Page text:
Dear Ken: With summer on the way, I’m trying to decide whether to install a whole house fan. Wouldn’t it be just as effective to set a couple of box fans in the windows of the upstairs hallway, since our hot weather doesn’t last long? — Todd
Answer: It wouldn’t have the same effect. A whole house fan not only draws cool air into the house, but also purges the attic of the day’s hot air, which can drop the temperature up there by 20 or 30 degrees. That means less heat will leak into the bedrooms through the night. Another, more subtle benefit: A perpetually hot attic will cause shingles to blister and can shorten the life of the roofing system.
When you install your fan, use a twist-type, one-hour timer instead of a regular wall switch to control the motor. That will ensure that the fan won’t stay on all night if you fall asleep with it running. Why is that bad? Under rare conditions, the fan’s substantial air draw can overwhelm the water heater while the burner is on and pull fumes into the living space.
Dear Ken: I have a 3-year-old house. The attic access in the closet is sealed, so I’ve never been up there to take a look. Any problem with unsealing it? — Tim
Answer: Not really. Once the city inspects the blown-in attic insulation, the builder is allowed to seal the panel with caulking and paint —unless, of course, equipment is up there. It makes for a nice clean look and prevents chattering of the Sheetrock during high winds.
But no, it’s not a problem. Simply slice along the caulking bead on all four sides and gently lift the panel. One thing to check: Is there a “blanket” of insulation on the topside of the access?
Dear Ken: I have aluminum wiring in my condo. Can I fix this myself by adding copper jumpers? — Chris
Answer: You can if you have experience with residential wiring, but I would leave this to a professional. Aluminum wiring — popular in house construction for about 10 years starting in the mid ’60s — poses a fire hazard. Thermal expansion and contraction around the screws on outlets and switches can work the wire loose, causing overheating and, in rare cases, an in-the-wall fire.
The fix is pretty straightforward. A licensed electrician will attach a short copper “pigtail” to the old wires in each outlet and switch box.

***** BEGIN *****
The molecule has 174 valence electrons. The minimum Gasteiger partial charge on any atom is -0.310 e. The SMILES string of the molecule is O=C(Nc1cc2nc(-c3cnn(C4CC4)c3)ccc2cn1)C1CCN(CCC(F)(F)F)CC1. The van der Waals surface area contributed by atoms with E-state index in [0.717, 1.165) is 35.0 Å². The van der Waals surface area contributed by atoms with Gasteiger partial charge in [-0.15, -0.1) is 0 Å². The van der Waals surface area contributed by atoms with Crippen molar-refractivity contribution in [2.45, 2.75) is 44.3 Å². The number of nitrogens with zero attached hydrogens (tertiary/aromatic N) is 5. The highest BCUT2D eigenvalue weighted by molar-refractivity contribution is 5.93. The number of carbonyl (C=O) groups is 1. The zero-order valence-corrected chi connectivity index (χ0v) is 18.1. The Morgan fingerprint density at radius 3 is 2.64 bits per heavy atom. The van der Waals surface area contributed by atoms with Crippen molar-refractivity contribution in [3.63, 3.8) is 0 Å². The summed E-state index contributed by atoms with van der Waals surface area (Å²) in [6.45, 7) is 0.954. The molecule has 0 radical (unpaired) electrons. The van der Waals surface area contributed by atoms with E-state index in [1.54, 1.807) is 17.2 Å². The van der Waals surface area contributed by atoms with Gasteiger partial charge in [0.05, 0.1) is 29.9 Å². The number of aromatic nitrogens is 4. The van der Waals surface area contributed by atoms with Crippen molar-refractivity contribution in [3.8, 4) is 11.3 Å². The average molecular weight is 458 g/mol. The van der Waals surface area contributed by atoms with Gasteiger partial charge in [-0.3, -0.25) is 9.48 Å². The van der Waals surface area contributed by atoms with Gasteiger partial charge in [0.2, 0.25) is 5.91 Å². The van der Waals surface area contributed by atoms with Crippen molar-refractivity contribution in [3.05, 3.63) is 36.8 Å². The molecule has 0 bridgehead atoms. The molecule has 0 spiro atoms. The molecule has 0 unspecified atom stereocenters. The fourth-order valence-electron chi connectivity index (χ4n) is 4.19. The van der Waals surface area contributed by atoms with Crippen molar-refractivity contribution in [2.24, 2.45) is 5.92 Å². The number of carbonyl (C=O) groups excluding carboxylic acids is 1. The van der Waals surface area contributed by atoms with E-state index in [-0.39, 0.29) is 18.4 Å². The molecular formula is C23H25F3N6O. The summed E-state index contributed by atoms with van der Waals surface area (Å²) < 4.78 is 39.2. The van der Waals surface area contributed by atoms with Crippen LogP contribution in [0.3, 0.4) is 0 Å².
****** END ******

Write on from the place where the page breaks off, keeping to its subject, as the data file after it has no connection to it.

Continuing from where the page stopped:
Once the work is done, the electrical contractor will give you a letter saying the wiring has been repaired and updated. A future buyer and their home inspector usually will accept that resolution without complaint.
Dear Ken: I have a dimmer switch that is pretty hot. The little screws are sometimes too hot to touch, but it’s been in for about a year with no problems. What do you think? — Julie
Answer: I think you need a “beefier” model. Too hot to touch is a big red flag for a dimmer. Check the total wattage of the light bulbs in the circuit and compare it with the rating on the front of the dimmer. I’ll bet you’ve exceeded (or have come close to) the max. Install the next larger-rated size. (Also, it helps to use a metal switch plate cover that will help dissipate some heat.) If it still runs hot, run this by a professional electrician.
Dear Ken: Our concrete driveway is flaking and “pocking” all over. It seems to be accelerating. Can something be done to stop it? — Dee
Answer: The phenomenon you describe is called spalling. It’s usually caused by the freeze/thaw cycle of snow and ice that has been left on the surface. Or your driveway could be breaking down because of poor installation and finishing. If the concrete was too “soupy” when it was poured or cured too quickly on a hot day, the surface was weak from the start and will deteriorate as you describe.
You can mix concrete skim coatings and apply a thin layer to the bad spots. This is a medium term solution at best but will make your driveway more presentable. For areas that haven’t broken down, you can apply a liquid concrete sealer.
Finally, remember to keep the surface clear of snow and ice during winter.
Ken Moon is a home inspector in the Pikes Peak region. His radio show airs at 9 a.m. Saturdays on KRDO, FM 105.5 and AM 1240. Visit aroundthehouse.com.